GNOME 3 also surprised many users because it doesn’t show the poweroff button by default in the user menu, but Suspend. However, GNOME 3.6 will reintroduce this button by default instead of only after pressing the Alt key. According to Peters, this change came for several reasons, including listening to user feedback. “GNOME developers are not interface nazis,” he jokingly says, “but seriously: this change is part of a larger set of modifications to the user menu. Apart from user feedback, another reason is that suspending usually involves another action, such as closing the lid of the laptop.”

Not everyone was happy when GNOME 3 was released, and although the developers have worked on some of the most important issues people faced, they couldn’t prevent some forks. Two important forks in this situation are Cinnamon and MATE. Cinnamon is a GNOME Shell fork with a more familiar GNOME 2 interface for users that don’t like the GNOME 3 interface, while MATE is a fork of GNOME 2, which really wants to keep developing the traditional GNOME 2 desktop environment. Peters is happy that these forks exist as they serve users, just like other desktop environments such as KDE and XFCE are doing, but he sees some maintainability problems: “Both projects inflicted some painful and difficult job upon themselves, as it looks like they started by importing tarballs into Git repositories, instead of starting from our existing repositories. This means it’s now a totally manual job for them to pick fixes that are happening in our modules. And of course the reverse is also true: if they fix something that could be interesting for GNOME 3, we also have to manually pick the fixes.”

What’s going on with GNOME?


The GNOME Foundation is the organization that deals with money in GNOME land, for instance for funding of development and things like developer travel for GUADEC: “Expenses are discussed in its board and the myriad of details are then handled by the travel committee.” Sponsorship comes from various sources. Some core sponsors part of the advisory board are companies like Canonical, Red Hat, SUSE and Google, but also organizations like the Free Software Foundation and the Software Freedom Law Center. “We also get more sponsors for specific events, such as hackfests and conferences.”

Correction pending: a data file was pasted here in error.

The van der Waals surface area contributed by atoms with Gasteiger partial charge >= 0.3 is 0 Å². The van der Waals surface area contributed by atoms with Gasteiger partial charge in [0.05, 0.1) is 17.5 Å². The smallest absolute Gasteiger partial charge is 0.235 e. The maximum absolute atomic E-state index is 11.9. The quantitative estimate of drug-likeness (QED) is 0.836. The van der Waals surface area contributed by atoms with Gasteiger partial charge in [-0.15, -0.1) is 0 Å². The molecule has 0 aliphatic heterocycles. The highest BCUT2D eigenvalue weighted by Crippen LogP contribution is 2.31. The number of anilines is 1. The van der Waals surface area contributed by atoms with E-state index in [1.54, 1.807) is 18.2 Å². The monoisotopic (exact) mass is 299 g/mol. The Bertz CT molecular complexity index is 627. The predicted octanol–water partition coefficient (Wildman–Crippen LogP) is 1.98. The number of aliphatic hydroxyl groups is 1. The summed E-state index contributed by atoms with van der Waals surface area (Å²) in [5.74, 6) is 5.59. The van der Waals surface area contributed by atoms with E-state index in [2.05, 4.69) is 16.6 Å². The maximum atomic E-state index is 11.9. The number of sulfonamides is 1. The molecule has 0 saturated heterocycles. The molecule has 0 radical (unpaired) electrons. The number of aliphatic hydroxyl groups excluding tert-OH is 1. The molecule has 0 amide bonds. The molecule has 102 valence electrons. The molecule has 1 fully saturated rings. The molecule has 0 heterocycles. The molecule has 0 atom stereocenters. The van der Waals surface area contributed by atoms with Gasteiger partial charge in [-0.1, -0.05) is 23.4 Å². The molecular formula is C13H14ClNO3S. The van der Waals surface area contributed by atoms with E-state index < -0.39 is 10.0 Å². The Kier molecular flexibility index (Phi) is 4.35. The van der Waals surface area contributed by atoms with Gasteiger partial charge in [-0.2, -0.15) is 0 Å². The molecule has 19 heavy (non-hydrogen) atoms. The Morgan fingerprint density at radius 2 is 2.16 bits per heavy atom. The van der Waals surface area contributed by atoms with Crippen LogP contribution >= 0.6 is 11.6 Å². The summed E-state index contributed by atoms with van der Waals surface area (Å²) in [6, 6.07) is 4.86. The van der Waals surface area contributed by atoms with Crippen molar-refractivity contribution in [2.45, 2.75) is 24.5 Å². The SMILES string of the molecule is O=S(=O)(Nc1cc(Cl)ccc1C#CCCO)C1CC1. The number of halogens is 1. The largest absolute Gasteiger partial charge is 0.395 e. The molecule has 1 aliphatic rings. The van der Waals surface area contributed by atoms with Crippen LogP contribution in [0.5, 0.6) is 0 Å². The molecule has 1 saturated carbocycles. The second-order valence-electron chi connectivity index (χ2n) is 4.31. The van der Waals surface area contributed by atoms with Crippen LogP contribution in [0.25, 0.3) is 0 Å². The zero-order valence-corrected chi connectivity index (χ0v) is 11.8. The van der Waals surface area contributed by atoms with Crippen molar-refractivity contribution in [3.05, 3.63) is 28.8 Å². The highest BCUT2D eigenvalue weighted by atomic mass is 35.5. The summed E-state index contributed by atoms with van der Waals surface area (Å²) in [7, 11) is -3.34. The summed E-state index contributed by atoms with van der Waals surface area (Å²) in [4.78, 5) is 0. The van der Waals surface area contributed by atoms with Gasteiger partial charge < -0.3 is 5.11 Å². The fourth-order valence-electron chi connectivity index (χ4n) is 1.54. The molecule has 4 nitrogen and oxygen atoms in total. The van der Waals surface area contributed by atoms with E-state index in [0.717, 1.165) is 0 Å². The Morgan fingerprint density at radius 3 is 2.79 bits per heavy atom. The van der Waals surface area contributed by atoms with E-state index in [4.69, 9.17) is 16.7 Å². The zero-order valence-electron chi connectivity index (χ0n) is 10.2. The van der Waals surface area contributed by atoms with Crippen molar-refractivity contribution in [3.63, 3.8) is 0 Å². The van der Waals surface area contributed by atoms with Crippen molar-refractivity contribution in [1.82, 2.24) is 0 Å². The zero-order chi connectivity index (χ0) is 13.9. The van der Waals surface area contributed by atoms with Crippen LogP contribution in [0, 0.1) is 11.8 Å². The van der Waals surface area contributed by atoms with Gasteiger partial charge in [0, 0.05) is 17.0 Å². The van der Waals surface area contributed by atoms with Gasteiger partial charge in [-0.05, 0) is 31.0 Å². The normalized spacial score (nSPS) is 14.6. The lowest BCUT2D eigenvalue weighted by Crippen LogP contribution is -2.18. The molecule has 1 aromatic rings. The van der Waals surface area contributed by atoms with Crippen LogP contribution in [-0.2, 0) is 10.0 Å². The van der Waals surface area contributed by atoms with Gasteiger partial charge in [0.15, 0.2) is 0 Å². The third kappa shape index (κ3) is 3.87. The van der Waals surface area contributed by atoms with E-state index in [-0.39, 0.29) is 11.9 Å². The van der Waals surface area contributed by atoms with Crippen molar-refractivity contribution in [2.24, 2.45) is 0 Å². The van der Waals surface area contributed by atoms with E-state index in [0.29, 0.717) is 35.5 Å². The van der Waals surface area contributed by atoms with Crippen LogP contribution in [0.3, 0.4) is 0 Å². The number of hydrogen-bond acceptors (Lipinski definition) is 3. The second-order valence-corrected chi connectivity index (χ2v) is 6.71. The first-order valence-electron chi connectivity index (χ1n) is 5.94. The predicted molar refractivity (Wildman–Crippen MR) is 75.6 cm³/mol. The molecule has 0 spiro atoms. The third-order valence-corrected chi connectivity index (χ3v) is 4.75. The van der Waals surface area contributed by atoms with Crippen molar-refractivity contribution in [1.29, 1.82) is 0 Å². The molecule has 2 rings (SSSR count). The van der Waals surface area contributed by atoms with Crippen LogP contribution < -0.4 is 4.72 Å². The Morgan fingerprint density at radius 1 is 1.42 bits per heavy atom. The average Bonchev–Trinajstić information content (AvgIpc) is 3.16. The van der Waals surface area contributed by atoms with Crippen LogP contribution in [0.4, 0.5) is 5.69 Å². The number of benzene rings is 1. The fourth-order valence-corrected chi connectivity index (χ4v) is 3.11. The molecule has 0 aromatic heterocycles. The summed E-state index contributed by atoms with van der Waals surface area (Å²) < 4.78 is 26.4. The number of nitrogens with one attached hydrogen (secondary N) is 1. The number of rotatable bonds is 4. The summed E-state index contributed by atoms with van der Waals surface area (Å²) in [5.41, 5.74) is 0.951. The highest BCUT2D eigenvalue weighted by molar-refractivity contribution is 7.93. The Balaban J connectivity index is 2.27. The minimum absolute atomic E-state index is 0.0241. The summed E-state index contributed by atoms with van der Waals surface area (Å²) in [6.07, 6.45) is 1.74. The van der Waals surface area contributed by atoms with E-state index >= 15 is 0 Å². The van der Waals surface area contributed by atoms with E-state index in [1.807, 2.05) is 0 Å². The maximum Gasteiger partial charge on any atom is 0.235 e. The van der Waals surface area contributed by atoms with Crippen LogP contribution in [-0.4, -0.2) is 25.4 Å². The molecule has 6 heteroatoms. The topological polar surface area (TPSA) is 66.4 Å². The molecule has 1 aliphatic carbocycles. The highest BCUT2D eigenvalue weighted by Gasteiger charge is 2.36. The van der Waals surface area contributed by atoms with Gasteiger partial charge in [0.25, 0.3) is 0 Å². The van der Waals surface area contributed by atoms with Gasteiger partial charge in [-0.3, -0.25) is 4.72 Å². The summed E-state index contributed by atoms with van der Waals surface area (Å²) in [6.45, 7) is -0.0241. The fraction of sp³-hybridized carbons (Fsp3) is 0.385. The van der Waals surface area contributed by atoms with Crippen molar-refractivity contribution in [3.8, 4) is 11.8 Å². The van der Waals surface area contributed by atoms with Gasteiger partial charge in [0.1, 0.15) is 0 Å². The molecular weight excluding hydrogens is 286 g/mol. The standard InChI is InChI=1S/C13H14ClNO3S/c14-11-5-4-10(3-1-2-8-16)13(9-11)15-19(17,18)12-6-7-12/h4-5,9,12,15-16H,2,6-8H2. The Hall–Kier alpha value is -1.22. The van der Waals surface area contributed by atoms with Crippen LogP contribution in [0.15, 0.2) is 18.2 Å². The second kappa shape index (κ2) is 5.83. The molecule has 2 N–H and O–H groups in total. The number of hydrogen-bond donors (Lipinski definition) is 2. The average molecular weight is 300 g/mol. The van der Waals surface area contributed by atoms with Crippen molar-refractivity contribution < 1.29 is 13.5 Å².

“While corporate sponsorship is our main source of money at the moment, it’s also possible to help as an individual,” Peters emphasises. “We have been running the ‘Friends of GNOME’ program for a few years now, and we are now concluding a special call we made to sponsor accessibility. Our goal is $20000, and we are now at $19010. If you want to donate $25 or more to help us reach our goals, take a look at”

Collaboration with distributions

The collaboration with distribution makers is going well according to Peters: “All major distributions will be shipping GNOME 3. Even Debian with its focus on “when it’s ready” has 3.4 in their repository and will ship it in the next release, Wheezy.” But Peters admits that some things could be better, such as the collaboration with Ubuntu: “It’s a bit of a difficult position, as we were really close a couple of years ago. Ubuntu adopted our release schedule and it was a really nice distribution to try the development versions. Nowadays, they are not in an easy spot. They still do rely on many GNOME components, but their primary environment is now Unity; at the same time they still have their schedule tightly coupled to GNOME. Perhaps this should change, so they have more time to absorb the changes that are made in GNOME.”